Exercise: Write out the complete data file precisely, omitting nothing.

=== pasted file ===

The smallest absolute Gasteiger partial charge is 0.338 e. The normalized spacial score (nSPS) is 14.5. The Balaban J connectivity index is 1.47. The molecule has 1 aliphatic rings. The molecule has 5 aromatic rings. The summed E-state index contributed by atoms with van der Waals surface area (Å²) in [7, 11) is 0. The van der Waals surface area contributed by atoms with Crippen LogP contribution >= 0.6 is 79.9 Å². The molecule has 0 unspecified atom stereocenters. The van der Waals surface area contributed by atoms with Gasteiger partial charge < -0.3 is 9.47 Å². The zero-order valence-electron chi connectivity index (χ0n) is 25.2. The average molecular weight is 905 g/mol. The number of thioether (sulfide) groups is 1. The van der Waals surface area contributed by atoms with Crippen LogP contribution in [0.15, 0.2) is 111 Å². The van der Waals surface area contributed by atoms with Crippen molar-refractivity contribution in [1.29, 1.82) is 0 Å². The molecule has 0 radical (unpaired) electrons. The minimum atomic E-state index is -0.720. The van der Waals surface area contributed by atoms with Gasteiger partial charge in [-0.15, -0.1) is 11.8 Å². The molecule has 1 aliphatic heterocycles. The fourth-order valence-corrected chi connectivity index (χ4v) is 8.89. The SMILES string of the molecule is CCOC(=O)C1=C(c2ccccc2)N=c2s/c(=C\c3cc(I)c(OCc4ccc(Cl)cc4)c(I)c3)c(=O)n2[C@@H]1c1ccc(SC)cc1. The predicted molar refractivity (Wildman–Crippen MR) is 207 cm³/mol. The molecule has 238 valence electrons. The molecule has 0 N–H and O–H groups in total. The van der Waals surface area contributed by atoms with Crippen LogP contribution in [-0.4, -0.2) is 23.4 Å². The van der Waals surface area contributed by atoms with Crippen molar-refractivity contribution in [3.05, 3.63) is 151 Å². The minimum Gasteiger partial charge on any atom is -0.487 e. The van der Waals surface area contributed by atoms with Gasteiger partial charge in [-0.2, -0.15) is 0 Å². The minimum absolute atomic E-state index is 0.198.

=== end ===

The smallest absolute Gasteiger partial charge is 0.338 e. The normalized spacial score (nSPS) is 14.5. The Balaban J connectivity index is 1.47. The molecule has 1 aliphatic rings. The molecule has 5 aromatic rings. The summed E-state index contributed by atoms with van der Waals surface area (Å²) in [7, 11) is 0. The van der Waals surface area contributed by atoms with Crippen LogP contribution >= 0.6 is 79.9 Å². The molecule has 0 unspecified atom stereocenters. The van der Waals surface area contributed by atoms with Gasteiger partial charge < -0.3 is 9.47 Å². The zero-order valence-electron chi connectivity index (χ0n) is 25.2. The average molecular weight is 905 g/mol. The number of thioether (sulfide) groups is 1. The van der Waals surface area contributed by atoms with Crippen LogP contribution in [0.15, 0.2) is 111 Å². The van der Waals surface area contributed by atoms with Crippen molar-refractivity contribution in [1.29, 1.82) is 0 Å². The molecule has 0 radical (unpaired) electrons. The minimum atomic E-state index is -0.720. The van der Waals surface area contributed by atoms with Gasteiger partial charge in [-0.15, -0.1) is 11.8 Å². The molecule has 1 aliphatic heterocycles. The fourth-order valence-corrected chi connectivity index (χ4v) is 8.89. The SMILES string of the molecule is CCOC(=O)C1=C(c2ccccc2)N=c2s/c(=C\c3cc(I)c(OCc4ccc(Cl)cc4)c(I)c3)c(=O)n2[C@@H]1c1ccc(SC)cc1. The predicted molar refractivity (Wildman–Crippen MR) is 207 cm³/mol. The molecule has 238 valence electrons. The molecule has 0 N–H and O–H groups in total. The van der Waals surface area contributed by atoms with Crippen LogP contribution in [-0.4, -0.2) is 23.4 Å². The van der Waals surface area contributed by atoms with Crippen molar-refractivity contribution in [3.05, 3.63) is 151 Å². The minimum Gasteiger partial charge on any atom is -0.487 e. The van der Waals surface area contributed by atoms with Gasteiger partial charge in [-0.2, -0.15) is 0 Å². The minimum absolute atomic E-state index is 0.198.